Our Honda arrived on the barge that brings the fuel to the village for the winter. The barge is the cheapest way to ship things to the bush. ATVs are the main source of transportation in the villages and having one is essential for trips upcountry, which would otherwise take days to hike. Also, when the tide is out you can ride for miles on the beach. It’s important to become familiar with the tides, because when the tide is in a stream can become a 3 ft river and then you’re stuck for a while. Having the Honda increasing the amount of land we can explore, hunt, fish, pick berries and also acts as a quick escape from bears. Now that we have the Honda, Andrew and I will be setting our traps soon. We spent most of Sunday boiling the traps to remove the scents and stain them. Our next step is to use the GPS to map out the area we’re going to trap. Our trap line will be set for wolf, fox, mink, beaver, and sea otter. Most Saturdays will be spent checking traps, skinning and tanning the hides. I’m not looking forward to skinning the animals, but I really want the furs and the experience. Some of the natives have trapping camps where they go for the winters and sell the furs to businesses in Anchorage.
Being in the wilderness in Alaska is very peaceful and relaxing.
Most of the problem bears have been taken care of and the village has been free of bear visits. However, this is the time of year to dry and smoke fish, so the scents will probably attract more bears as they search for that one last meal before heading off to their dens for a season of hibernation.
One of the hunters on a guided hunt, shot a trophy size bear. It looks like he's about 8-9ft tall and 1000+ pounds!
Welcome to our trapping room. All of the traps are stained and ready to be set.
Andrew and Christian hoping to push out some ptarmingan.
A piece of moose fur that took along time to tan. Andrew made a quiver out of it for his arrows. I have some pieces I'll use for mittens.
Took the Honda for a ride on long beach to get use to driving it. It's much easier than I thought. It was a great day for riding. Even though the temperature is dropping, the sun still comes out most days.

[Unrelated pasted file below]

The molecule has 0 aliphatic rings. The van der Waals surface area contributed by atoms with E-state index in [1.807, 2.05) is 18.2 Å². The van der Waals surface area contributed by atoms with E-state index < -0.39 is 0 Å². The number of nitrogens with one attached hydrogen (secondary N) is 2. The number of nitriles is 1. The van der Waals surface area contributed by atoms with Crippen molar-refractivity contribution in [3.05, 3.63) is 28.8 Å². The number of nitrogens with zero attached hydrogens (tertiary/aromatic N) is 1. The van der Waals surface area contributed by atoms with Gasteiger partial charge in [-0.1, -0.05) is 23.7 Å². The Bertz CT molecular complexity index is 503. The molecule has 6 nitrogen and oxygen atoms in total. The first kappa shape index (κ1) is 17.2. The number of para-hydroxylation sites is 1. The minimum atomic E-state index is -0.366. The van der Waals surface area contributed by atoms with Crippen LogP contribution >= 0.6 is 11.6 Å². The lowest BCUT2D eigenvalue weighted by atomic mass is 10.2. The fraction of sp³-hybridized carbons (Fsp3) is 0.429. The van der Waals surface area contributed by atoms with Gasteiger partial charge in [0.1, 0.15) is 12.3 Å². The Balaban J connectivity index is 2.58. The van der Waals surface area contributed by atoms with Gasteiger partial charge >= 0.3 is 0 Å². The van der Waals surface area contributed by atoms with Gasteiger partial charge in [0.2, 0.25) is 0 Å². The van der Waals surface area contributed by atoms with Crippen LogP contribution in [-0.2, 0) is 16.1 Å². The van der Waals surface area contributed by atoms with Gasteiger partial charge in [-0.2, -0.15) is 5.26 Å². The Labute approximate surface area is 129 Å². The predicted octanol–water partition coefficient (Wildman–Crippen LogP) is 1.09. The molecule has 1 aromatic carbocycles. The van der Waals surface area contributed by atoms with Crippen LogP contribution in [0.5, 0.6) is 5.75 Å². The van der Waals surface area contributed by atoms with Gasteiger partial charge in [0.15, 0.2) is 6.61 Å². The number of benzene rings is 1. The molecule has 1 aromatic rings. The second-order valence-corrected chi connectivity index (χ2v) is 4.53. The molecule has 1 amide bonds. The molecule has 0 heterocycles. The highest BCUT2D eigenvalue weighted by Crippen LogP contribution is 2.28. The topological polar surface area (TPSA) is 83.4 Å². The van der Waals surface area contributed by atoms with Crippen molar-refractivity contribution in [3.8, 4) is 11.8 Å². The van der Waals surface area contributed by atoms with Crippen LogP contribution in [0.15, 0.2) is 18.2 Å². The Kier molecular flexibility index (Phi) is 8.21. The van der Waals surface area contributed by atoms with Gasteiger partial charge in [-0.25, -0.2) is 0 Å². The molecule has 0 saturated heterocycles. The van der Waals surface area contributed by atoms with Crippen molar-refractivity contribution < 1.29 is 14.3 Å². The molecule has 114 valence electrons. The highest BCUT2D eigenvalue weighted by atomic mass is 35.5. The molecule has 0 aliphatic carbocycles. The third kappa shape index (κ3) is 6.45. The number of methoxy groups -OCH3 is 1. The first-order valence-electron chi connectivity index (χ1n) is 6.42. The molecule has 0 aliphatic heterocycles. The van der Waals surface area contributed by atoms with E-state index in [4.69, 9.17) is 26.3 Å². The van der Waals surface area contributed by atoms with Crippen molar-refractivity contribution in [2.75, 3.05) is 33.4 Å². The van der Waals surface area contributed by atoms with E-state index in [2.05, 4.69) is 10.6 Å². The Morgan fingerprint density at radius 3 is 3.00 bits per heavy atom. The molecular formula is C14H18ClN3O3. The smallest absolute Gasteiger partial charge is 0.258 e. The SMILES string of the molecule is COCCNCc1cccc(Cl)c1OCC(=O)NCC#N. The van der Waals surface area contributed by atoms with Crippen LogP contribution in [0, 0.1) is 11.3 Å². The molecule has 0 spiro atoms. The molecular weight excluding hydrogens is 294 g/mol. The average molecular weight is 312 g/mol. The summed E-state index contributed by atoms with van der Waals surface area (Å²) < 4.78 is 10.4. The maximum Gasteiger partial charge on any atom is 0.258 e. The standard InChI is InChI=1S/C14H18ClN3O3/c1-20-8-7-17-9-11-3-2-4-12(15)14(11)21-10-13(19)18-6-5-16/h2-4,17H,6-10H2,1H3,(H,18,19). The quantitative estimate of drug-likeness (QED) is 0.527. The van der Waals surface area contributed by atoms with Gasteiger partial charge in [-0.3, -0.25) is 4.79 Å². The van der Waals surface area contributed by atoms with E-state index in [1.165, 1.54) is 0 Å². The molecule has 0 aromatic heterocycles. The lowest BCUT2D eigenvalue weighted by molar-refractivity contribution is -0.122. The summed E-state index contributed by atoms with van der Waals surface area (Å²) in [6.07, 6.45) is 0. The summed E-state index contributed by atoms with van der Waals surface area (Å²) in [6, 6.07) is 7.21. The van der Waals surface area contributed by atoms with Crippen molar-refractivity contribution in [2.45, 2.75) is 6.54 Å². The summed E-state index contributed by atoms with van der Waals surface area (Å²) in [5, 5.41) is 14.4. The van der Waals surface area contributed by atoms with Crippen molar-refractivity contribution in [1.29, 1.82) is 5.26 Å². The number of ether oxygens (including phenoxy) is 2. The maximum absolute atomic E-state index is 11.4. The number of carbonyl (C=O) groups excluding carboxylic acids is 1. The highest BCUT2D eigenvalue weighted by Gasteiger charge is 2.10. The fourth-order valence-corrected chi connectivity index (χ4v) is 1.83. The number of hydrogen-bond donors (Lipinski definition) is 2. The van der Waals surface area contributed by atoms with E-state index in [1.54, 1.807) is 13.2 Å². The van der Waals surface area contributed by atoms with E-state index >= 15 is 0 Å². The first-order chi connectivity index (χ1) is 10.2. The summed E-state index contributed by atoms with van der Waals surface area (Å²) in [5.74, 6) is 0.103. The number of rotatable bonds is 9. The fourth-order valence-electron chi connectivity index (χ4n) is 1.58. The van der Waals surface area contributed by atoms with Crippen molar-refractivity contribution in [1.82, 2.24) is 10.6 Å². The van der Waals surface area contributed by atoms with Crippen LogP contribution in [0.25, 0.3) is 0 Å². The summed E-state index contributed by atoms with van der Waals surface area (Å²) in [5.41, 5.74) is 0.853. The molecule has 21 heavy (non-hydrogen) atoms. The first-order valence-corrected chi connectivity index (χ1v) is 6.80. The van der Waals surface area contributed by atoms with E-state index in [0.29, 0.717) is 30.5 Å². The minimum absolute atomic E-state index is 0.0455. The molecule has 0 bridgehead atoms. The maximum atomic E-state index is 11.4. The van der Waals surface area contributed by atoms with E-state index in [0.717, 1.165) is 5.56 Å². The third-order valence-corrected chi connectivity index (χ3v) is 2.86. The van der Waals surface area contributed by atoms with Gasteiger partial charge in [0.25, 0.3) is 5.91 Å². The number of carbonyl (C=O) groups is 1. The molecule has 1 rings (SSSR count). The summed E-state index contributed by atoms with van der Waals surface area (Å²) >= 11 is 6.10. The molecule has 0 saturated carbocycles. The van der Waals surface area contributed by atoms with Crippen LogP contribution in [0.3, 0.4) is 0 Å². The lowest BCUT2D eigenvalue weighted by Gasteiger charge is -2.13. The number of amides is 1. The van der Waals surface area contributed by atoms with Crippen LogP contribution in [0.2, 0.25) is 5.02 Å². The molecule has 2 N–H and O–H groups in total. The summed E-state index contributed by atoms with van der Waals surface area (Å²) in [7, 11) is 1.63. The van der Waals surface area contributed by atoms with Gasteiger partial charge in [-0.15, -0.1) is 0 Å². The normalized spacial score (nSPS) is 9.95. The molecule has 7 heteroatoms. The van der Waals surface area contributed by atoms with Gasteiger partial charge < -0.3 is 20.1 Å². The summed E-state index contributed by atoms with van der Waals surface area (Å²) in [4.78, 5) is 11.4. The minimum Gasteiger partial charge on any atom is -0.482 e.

Another Bald Eagle, which is becoming my favorite to watch. In flight they're majestic and graceful flying at speeds that reach up to 35-40mph.
Every week the snow covers more of the mountains, soon it will be on the ground. It's kind of neat watching it get closer and closer to the village. We're expecting our first snow next week. Perryville tends to be the last village to have snow. In fact the average temp. is between 20-40 most of the winter and snow doesn't stick allowing the use of the quads throughout winter. However, two of the villages that I travel to on the Bering Sea side of the peninsula can have temperatures as cold as -40 degrees! I bought really good winter gear, because some of the best treasures are found after winter storms on the beaches of Port Heiden. A couple of weeks ago one of the teachers found a US 50 cent piece worth $3000 because only a few of them were made! She also found a butter dish from Japan in good condition.
I Spent the week at Chignik Bay and had a great time getting ready for Halloween.
week of 10/26/09
Halloween in the bush brings back many childhood memories. All the kids wore their costumes to school and it didn't matter if it was a ghost, a witch or a scary monster. We carved pumpkins, decorated a ghost tree, told ghost stories, and played Freaky Friday. In my opinion, schools in the lower 48 have taken the fun out of Halloween and other holidays by placing unnecessary restriction on celebrations.